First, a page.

Why Are Denver Kroger Workers On Strike?

Food & Drink

Over 8500 grocery workers at over 80 King Soopers/City Market locations in Denver and Colorado Springs are going on strike this Wednesday January 12th. The negotiations between UFCW Local 7 and Kroger

KR
owned chain have reached an impasse, with the union rejecting the latest company offer. The union has also commissioned a timely report on the poverty, food insecurity and homelessness affecting Kroger workers in multiple cities, providing crucial context for the hard line that the bargaining unit has struck at the urging of their members.

After 17 hours of negotiation last Wednesday January 5th, UFCW rejected a $148 million investment from Kroger in wages, signing bonuses and benefits, according to a statement from King Soopers. The union, which is pushing for materially better wages, pension and health benefits, has countered that the proposed agreement includes numerous concessions. This includes an unpopular multi-tiered wage system, where some workers would get paid significantly less for doing the same work as others.

Union members overwhelmingly approved the strike, particularly after the grocer started hiring temporary workers to fill shifts in stores. The union subsequently filed an unfair labor practices complaint.

“King Soopers/City Market has followed the law and has not received any notice of wrongdoing from the National Labor Relations Board,” the company said in a statement. “King Soopers/City Market remains focused on the bargaining process and is committed to negotiating in good faith and settling a contract that is good for our associates while keeping groceries affordable for our customers.”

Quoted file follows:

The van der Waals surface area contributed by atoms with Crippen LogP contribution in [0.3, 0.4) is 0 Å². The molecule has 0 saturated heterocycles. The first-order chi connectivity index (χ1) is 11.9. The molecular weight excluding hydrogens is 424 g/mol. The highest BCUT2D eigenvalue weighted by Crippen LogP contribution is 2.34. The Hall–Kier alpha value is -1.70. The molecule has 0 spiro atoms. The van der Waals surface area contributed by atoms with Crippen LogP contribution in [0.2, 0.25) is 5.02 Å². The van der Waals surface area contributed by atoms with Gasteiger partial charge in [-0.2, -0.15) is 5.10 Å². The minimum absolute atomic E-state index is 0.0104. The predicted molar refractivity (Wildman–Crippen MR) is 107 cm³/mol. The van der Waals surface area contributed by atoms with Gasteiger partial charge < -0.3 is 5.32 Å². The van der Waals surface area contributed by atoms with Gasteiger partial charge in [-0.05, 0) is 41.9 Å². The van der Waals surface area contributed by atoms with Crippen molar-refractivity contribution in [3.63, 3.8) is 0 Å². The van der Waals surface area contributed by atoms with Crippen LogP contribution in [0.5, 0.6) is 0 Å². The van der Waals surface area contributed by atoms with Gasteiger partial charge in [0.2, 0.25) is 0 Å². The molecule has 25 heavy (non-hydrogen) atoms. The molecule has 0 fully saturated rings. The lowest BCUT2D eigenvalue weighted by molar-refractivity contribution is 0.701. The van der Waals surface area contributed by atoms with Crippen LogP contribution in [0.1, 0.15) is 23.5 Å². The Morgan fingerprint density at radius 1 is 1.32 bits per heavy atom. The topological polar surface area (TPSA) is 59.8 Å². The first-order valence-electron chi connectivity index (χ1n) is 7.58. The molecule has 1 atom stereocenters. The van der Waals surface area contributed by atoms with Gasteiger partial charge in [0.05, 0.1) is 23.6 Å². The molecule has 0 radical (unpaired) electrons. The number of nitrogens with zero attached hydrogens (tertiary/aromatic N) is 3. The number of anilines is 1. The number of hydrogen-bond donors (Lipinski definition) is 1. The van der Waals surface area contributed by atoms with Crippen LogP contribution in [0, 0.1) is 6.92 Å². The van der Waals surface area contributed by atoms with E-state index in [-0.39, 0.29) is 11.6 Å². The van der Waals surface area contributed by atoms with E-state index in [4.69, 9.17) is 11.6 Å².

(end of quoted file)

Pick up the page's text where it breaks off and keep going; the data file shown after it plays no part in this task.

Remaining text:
At the heart of the issue in Colorado is whether or not grocery retail employment can provide living wages and fulfilling career paths for workers. A new report commissioned by several UFCW locals sheds critical light on the lives of the racially diverse Kroger workforce. Entitled “Hungry At the Table”, the white paper is the largest such research project yet, surveying almost 37,000 workers in Colorado, Seattle and Southern California. The takeaways are startling:

·      Over three quarters of Kroger workers are food insecure, over 7 times the national average. This means they cannot afford a healthy, balanced diet, they run out of food between paychecks and they regularly skip meals.

·      9 out of 10 workers report that their wages have not increased as much as basic expenses; adjusted for inflation, since 1990 Kroger clerks have seen an 11-22 percent decline in wages. Nearly two thirds of Kroger workers face frequent economic hardship, particularly workers in their 20’s, with over 50% unable to afford rent.

·      85 percent of Kroger workers who are single parents are food insecure and cannot afford to provide enough good food for their kids.

·      14 percent of Kroger workers have experienced homelessness in the past year, 36 percent worry about being evicted and 44 percent live in inadequate housing.